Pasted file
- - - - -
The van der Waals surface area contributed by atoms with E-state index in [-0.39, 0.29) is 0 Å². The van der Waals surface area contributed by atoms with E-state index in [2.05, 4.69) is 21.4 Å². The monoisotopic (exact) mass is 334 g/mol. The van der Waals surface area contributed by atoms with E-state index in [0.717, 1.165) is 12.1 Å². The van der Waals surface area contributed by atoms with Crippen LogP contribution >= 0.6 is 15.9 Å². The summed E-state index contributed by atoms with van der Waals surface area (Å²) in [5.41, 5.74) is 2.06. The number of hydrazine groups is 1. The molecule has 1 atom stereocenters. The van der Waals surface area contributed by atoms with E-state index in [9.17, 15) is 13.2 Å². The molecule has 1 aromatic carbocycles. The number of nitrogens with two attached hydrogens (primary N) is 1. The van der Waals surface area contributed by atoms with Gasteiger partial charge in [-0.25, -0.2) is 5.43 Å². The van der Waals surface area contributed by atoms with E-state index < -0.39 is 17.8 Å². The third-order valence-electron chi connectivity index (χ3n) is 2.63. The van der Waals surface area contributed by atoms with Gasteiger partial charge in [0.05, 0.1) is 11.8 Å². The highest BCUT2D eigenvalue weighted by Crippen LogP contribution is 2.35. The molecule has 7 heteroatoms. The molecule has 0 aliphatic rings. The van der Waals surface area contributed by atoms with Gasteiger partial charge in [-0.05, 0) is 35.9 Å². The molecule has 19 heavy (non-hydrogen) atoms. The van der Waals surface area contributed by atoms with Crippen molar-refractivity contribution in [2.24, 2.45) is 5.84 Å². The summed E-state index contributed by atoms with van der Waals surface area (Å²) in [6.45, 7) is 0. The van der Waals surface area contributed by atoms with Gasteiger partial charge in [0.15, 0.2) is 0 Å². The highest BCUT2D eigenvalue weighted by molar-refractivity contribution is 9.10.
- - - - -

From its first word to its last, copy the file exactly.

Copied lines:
The van der Waals surface area contributed by atoms with E-state index in [-0.39, 0.29) is 0 Å². The van der Waals surface area contributed by atoms with E-state index in [2.05, 4.69) is 21.4 Å². The monoisotopic (exact) mass is 334 g/mol. The van der Waals surface area contributed by atoms with E-state index in [0.717, 1.165) is 12.1 Å². The van der Waals surface area contributed by atoms with Crippen LogP contribution >= 0.6 is 15.9 Å². The summed E-state index contributed by atoms with van der Waals surface area (Å²) in [5.41, 5.74) is 2.06. The number of hydrazine groups is 1. The molecule has 1 atom stereocenters. The van der Waals surface area contributed by atoms with E-state index in [9.17, 15) is 13.2 Å². The molecule has 1 aromatic carbocycles. The number of nitrogens with two attached hydrogens (primary N) is 1. The van der Waals surface area contributed by atoms with Gasteiger partial charge in [-0.25, -0.2) is 5.43 Å². The van der Waals surface area contributed by atoms with E-state index < -0.39 is 17.8 Å². The third-order valence-electron chi connectivity index (χ3n) is 2.63. The van der Waals surface area contributed by atoms with Gasteiger partial charge in [0.05, 0.1) is 11.8 Å². The highest BCUT2D eigenvalue weighted by Crippen LogP contribution is 2.35. The molecule has 7 heteroatoms. The molecule has 0 aliphatic rings. The van der Waals surface area contributed by atoms with Gasteiger partial charge in [-0.05, 0) is 35.9 Å². The molecule has 19 heavy (non-hydrogen) atoms. The van der Waals surface area contributed by atoms with Crippen molar-refractivity contribution in [2.24, 2.45) is 5.84 Å². The summed E-state index contributed by atoms with van der Waals surface area (Å²) in [6.45, 7) is 0. The van der Waals surface area contributed by atoms with Gasteiger partial charge in [0.15, 0.2) is 0 Å². The highest BCUT2D eigenvalue weighted by molar-refractivity contribution is 9.10.